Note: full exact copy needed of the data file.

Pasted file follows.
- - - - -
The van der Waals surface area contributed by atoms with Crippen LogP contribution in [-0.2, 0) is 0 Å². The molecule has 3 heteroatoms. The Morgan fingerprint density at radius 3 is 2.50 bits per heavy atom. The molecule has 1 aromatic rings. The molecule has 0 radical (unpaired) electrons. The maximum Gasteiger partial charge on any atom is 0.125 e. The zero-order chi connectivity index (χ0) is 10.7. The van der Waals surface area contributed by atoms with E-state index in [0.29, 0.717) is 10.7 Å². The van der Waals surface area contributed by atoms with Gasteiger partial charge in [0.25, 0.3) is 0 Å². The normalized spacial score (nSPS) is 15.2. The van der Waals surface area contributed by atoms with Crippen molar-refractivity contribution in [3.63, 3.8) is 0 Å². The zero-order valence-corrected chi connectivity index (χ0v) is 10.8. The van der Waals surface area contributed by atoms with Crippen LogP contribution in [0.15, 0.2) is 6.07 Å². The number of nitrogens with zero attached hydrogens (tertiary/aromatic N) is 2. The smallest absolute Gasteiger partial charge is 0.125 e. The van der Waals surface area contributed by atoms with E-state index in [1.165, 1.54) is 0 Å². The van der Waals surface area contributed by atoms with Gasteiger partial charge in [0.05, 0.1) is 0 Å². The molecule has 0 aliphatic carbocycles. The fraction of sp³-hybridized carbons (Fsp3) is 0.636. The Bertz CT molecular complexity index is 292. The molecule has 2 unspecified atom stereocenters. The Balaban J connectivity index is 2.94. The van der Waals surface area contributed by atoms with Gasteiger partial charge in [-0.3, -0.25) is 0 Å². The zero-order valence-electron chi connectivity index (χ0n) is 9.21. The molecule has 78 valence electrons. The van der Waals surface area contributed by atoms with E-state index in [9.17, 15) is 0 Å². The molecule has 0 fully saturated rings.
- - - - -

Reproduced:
The van der Waals surface area contributed by atoms with Crippen LogP contribution in [-0.2, 0) is 0 Å². The molecule has 3 heteroatoms. The Morgan fingerprint density at radius 3 is 2.50 bits per heavy atom. The molecule has 1 aromatic rings. The molecule has 0 radical (unpaired) electrons. The maximum Gasteiger partial charge on any atom is 0.125 e. The zero-order chi connectivity index (χ0) is 10.7. The van der Waals surface area contributed by atoms with E-state index in [0.29, 0.717) is 10.7 Å². The van der Waals surface area contributed by atoms with Gasteiger partial charge in [0.25, 0.3) is 0 Å². The normalized spacial score (nSPS) is 15.2. The van der Waals surface area contributed by atoms with Crippen molar-refractivity contribution in [3.63, 3.8) is 0 Å². The zero-order valence-corrected chi connectivity index (χ0v) is 10.8. The van der Waals surface area contributed by atoms with Crippen LogP contribution in [0.15, 0.2) is 6.07 Å². The number of nitrogens with zero attached hydrogens (tertiary/aromatic N) is 2. The smallest absolute Gasteiger partial charge is 0.125 e. The van der Waals surface area contributed by atoms with E-state index in [1.165, 1.54) is 0 Å². The van der Waals surface area contributed by atoms with Gasteiger partial charge in [0.05, 0.1) is 0 Å². The molecule has 0 aliphatic carbocycles. The fraction of sp³-hybridized carbons (Fsp3) is 0.636. The Bertz CT molecular complexity index is 292. The molecule has 2 unspecified atom stereocenters. The Balaban J connectivity index is 2.94. The van der Waals surface area contributed by atoms with Gasteiger partial charge in [-0.3, -0.25) is 0 Å². The zero-order valence-electron chi connectivity index (χ0n) is 9.21. The molecule has 78 valence electrons. The van der Waals surface area contributed by atoms with E-state index in [9.17, 15) is 0 Å². The molecule has 0 fully saturated rings.